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February 23, 2003

There's no explaining Europe

George Will tries to figure out what drives the thinking in Europe these days
[...]The demonstrators must know that Slobodan Milosevic and the Taliban would still be tyrannizing Muslims were it not for U.S. power. But they do not care.

And the demonstrators must know that, if they turn President Bush into "the noble Duke of York" (who "had ten-thousand men, he marched them up to the top of the hill, and he marched them down again"), Hussein will bestride the Middle East, and emulators - and weapons of mass destruction - will proliferate. That the demonstrators do not care is a measure of their monomania - anti-Americanism.

For Europe's elites, anti-Americanism is a sterile response to the galling fact that Europe committed semi-suicide in the 20th century. But many of these elites' economic and defense policies are deepening Europe's self-inflicted anemia.

For example, Germany, which accounts for one-third of the euro zone's economic output, had Europe's worst average annual growth rate over the past decade (1.3 percent, barely better than Japan's 1 percent). BusinessWeek, calling Germany "Japan on the Rhine," reports that the nation that gave the world aspirin was in the 1960s the world's leading producer of pharmaceuticals, but now it does not have a pharmaceutical company among the world's top 15.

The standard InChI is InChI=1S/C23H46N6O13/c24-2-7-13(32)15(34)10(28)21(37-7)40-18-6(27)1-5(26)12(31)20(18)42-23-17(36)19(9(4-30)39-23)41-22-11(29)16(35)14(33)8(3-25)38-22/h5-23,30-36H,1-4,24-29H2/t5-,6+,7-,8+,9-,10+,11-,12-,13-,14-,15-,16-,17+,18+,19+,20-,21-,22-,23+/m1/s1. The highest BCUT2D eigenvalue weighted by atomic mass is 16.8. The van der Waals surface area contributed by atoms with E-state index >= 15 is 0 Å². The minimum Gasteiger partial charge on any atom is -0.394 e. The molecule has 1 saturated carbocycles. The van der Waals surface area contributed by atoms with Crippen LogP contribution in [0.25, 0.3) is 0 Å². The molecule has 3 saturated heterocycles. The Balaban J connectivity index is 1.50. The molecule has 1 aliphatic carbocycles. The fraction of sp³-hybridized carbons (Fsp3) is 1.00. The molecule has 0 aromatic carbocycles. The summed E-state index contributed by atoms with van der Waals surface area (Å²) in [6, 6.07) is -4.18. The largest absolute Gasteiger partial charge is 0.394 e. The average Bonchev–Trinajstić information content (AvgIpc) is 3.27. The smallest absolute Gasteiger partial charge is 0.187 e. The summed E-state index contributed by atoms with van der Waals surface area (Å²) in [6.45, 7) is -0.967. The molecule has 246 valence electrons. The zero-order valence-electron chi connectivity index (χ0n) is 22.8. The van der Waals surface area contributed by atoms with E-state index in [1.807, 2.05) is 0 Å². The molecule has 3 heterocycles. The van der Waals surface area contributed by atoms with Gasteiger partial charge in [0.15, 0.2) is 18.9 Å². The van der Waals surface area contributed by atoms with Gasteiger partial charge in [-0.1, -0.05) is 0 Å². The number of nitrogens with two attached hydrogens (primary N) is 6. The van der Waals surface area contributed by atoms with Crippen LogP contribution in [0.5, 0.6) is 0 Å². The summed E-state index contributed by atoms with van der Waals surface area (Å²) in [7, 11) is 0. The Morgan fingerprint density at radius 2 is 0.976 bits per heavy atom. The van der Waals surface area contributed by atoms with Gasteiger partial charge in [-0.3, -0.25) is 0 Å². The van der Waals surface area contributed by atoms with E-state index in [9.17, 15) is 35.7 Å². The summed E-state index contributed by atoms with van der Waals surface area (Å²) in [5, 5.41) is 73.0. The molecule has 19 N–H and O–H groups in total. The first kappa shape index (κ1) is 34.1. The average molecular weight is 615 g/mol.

The curdled arrogance of some European elites, and especially of those clinging to a status that they sense is eroding, was displayed last Monday in Jacques Chirac's dressing-down of Eastern European leaders who support U.S. policy. Speaking of them with the disdain of a duke deploring bad manners among the servants below stairs, Chirac said that they were guilty of "not well brought up behavior" - something like using the fish fork during the salad course - and that "they missed a good opportunity to keep quiet" because several are still applicants for membership in the European Union.

There is not much to be gained just now from additional attempts to reason with a leader that tone-deaf, or from attempts to soften the monomania of those swarming in the "European street." Perhaps U.S. policy can change European minds by changing facts in Iraq.

Perhaps not. However, America's vital interests are more dependent on those facts than on those minds. [more]